Music drives films of any kind to the next level. An actor with a sub-par performance can be elevated (to a point) with correctly utilized music to back him up. A scene with zero tension can be ratcheted up a thousand times with just a few strings and distant wind chimes. Just as important as when to put music in a film is when not to put music in a film, a technique that was popular with Alfred Hitchcock and is becoming popular again today. For this article, the definition of a “war film” is going to be kind of loose, as the music is the main subject of discussion.

War movies generally fall under two categories, but like any broad, sweeping artistic category, they realistically probably fall somewhere on a spectrum between the two.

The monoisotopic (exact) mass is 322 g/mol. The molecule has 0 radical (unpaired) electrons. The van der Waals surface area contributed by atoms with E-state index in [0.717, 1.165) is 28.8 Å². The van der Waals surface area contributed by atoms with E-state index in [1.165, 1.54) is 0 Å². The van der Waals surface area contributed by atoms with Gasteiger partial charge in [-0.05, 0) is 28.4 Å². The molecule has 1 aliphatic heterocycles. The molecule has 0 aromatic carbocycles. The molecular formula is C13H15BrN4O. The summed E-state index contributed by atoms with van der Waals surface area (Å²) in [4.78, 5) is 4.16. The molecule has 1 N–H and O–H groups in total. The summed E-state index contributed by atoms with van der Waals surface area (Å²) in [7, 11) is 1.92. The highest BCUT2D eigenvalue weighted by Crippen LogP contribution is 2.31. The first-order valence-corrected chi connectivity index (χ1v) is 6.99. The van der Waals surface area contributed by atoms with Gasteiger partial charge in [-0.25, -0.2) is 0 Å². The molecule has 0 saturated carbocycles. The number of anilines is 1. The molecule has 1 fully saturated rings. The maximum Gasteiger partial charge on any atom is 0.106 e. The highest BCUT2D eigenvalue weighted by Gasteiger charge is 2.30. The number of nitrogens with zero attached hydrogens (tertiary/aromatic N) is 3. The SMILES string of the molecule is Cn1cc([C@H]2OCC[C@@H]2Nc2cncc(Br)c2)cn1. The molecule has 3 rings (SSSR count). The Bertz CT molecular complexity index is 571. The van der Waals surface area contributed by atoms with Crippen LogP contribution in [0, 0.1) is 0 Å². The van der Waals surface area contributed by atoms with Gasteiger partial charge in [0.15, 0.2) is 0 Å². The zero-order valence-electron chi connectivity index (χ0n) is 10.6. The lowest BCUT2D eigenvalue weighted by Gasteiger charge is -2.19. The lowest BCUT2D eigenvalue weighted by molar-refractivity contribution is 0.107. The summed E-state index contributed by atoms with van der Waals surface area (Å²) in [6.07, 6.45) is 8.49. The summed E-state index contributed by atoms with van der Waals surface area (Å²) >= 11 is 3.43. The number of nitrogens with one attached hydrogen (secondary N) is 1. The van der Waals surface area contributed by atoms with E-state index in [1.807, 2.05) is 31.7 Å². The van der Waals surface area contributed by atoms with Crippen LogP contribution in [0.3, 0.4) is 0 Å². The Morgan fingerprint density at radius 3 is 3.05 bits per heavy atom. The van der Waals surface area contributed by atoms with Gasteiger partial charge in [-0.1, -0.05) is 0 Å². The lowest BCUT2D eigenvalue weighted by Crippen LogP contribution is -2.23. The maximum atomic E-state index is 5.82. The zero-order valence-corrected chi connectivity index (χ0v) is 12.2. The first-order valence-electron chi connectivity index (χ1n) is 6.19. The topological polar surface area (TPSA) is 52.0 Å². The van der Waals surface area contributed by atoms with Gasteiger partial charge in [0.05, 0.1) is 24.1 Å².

First is the style of music composition that is loud and serves to drive the action forward; it can push the emotion and intensity beyond what could be felt had the director chosen silence instead — there are things in a war you just can’t replicate on film, so music can help bridge that gap. This is the “Tears of the Sun” type music that was more popular in older movies, some of which are the greats — who can forget “Platoon” and its climactic ending with death of Sgt. Elias? The music can be sad, but it can also be strong like in Hans Zimmer’s “Gladiator” or Junkie XL’s “Mad Max: Fury Road.” My favorite, and I would argue one of the greatest film scores put in a movie, was the “Lord of the Rings” trilogy, masterfully composed by Howard Shore.